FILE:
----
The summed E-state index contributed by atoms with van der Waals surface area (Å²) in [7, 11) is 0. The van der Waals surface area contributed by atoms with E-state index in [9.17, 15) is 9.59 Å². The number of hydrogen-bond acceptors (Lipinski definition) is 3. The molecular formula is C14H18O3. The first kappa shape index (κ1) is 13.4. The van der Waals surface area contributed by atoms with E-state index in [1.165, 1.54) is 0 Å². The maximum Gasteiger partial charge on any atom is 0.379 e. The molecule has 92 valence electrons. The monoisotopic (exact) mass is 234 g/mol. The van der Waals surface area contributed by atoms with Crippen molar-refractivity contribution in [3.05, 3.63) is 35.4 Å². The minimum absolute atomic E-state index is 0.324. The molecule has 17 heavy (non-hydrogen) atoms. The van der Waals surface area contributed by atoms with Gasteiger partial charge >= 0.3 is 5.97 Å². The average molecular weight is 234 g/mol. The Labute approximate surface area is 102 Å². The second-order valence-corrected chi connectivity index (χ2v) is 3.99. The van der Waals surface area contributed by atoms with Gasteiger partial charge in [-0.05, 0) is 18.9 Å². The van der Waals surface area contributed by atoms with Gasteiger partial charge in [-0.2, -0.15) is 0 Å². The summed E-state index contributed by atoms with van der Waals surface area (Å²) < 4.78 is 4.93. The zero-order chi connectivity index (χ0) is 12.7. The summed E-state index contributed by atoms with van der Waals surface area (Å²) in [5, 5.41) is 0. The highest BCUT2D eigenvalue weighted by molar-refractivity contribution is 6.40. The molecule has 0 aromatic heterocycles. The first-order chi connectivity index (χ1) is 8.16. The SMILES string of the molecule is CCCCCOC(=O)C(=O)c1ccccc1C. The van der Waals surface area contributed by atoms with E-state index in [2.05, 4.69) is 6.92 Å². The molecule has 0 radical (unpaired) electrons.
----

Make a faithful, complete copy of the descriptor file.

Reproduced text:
The summed E-state index contributed by atoms with van der Waals surface area (Å²) in [7, 11) is 0. The van der Waals surface area contributed by atoms with E-state index in [9.17, 15) is 9.59 Å². The number of hydrogen-bond acceptors (Lipinski definition) is 3. The molecular formula is C14H18O3. The first kappa shape index (κ1) is 13.4. The van der Waals surface area contributed by atoms with E-state index in [1.165, 1.54) is 0 Å². The maximum Gasteiger partial charge on any atom is 0.379 e. The molecule has 92 valence electrons. The monoisotopic (exact) mass is 234 g/mol. The van der Waals surface area contributed by atoms with Crippen molar-refractivity contribution in [3.05, 3.63) is 35.4 Å². The minimum absolute atomic E-state index is 0.324. The molecule has 17 heavy (non-hydrogen) atoms. The van der Waals surface area contributed by atoms with Gasteiger partial charge >= 0.3 is 5.97 Å². The average molecular weight is 234 g/mol. The Labute approximate surface area is 102 Å². The second-order valence-corrected chi connectivity index (χ2v) is 3.99. The van der Waals surface area contributed by atoms with Gasteiger partial charge in [-0.05, 0) is 18.9 Å². The van der Waals surface area contributed by atoms with Gasteiger partial charge in [-0.2, -0.15) is 0 Å². The summed E-state index contributed by atoms with van der Waals surface area (Å²) < 4.78 is 4.93. The zero-order chi connectivity index (χ0) is 12.7. The summed E-state index contributed by atoms with van der Waals surface area (Å²) in [5, 5.41) is 0. The highest BCUT2D eigenvalue weighted by molar-refractivity contribution is 6.40. The molecule has 0 aromatic heterocycles. The first-order chi connectivity index (χ1) is 8.16. The SMILES string of the molecule is CCCCCOC(=O)C(=O)c1ccccc1C. The van der Waals surface area contributed by atoms with E-state index in [2.05, 4.69) is 6.92 Å². The molecule has 0 radical (unpaired) electrons.